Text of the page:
Figure 1: Oblique fracture of distofacial cusp with 16 with loss of mesiopalatal cusp with 16.
Figure 2: Oblique fracture of distofacial cusp with 26, loss of buccal cusp with 25.
Figure 3: Mesiodistal fracture in the vertical direction with 24 extending subcrestally.
Figure 4: Occlusal view of vertical fracture mesiodistally with 36 and oblique fracture of the mesiolingual cusp with 46.
Figure 5: Preoperative radiograph revealing oblique fracture involving distal aspect of the tooth 16.
Figure 6: Preoperative radiograph revealing oblique root fracture with 24, loss of buccal cusp with 25, and oblique fracture of distobuccal cusp with 26.
Figure 7: Preoperative periapical radiograph with 36 showing the radiolucent fracture line in the coronal area and passing through the pulp chamber.
Figure 8: Preoperative periapical radiograph with 46 revealing radiolucent fracture line in the coronal aspect of the tooth.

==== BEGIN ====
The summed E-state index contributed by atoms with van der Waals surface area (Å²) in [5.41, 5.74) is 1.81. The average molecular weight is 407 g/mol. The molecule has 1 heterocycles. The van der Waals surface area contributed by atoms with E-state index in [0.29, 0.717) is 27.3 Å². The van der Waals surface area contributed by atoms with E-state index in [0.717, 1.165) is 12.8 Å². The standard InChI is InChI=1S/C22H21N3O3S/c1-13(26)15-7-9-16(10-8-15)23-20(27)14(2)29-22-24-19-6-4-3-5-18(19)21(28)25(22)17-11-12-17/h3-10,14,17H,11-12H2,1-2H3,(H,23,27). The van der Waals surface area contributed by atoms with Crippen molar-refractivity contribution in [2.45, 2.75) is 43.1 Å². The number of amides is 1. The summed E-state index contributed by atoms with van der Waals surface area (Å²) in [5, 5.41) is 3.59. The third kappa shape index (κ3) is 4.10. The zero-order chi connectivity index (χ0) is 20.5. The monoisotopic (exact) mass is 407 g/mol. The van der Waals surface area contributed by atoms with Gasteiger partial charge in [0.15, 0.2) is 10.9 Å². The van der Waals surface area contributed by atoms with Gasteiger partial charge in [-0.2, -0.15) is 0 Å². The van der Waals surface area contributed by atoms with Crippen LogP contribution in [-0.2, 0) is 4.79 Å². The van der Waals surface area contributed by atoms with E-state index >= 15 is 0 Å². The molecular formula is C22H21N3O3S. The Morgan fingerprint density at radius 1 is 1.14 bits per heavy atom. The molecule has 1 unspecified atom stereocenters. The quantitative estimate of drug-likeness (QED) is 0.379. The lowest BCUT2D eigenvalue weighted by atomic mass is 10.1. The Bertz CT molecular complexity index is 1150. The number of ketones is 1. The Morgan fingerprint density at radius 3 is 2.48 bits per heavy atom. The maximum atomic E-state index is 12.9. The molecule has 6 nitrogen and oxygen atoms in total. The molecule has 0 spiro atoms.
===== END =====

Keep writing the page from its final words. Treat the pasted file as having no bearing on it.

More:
Surgical treatment was initiated with 36 (Figure 9). To gain access to the cervical margin of the dental remnant and thus better evaluate the relation to the bone crest, a full thickness flap was planned. An exploratory flap was made with a no. 15 scalpel blade, using lingual intrasulcular and vertical releasing incisions. The fracture had occurred in the mesiodistal dimension, dividing the lingual aspect of the tooth into mesial and distal halves and a pin point pulp exposure (Figure 10). The two fractured fragments that were partially attached with the help of gingival fibres were separated and were maintained in normal saline (Figure 11) [7]. The fracture line had invaded the biologic width and the need of osteotomy of about 1 mm on the lingual aspect was evident, so as to restore the dimensions of the biologic space [8]. After disinfection of both the tooth and the fractured fragment and with 0.12% CHX solution [7, 8], an adhesive system (Clearfill SE) was applied to dentin and enamel and to hybridize the conditioned surfaces on both the tooth remnant and the fragment [9, 10] in accordance with manufacturer’s instructions. The operative procedure was performed in a moisture-free field, which was maintained with the help of high volume suction and cotton roll isolation [3]. Since there were two fragments present, it was necessary to assemble the pieces with resin composite prior to trial in mouth [11]. Excess adhesive was removed with mild air jet. Usually, at this stage, polymerization would be the next step; however, in an effort to attain an adequate repositioning of fragment on remnant, light polymerization was not conducted, because the light-cured adhesive would make it impossible to seat the fragment correctly [11]. A microfilled flowable composite resin (A3, Flowable, 3 M ESPE) was used to perform attachment [12]. After receiving a slight layer of resin, the fragment was repositioned and kept in position until light polymerization was completed. The surgical site was closed, and interrupted sutures were placed (Figure 12).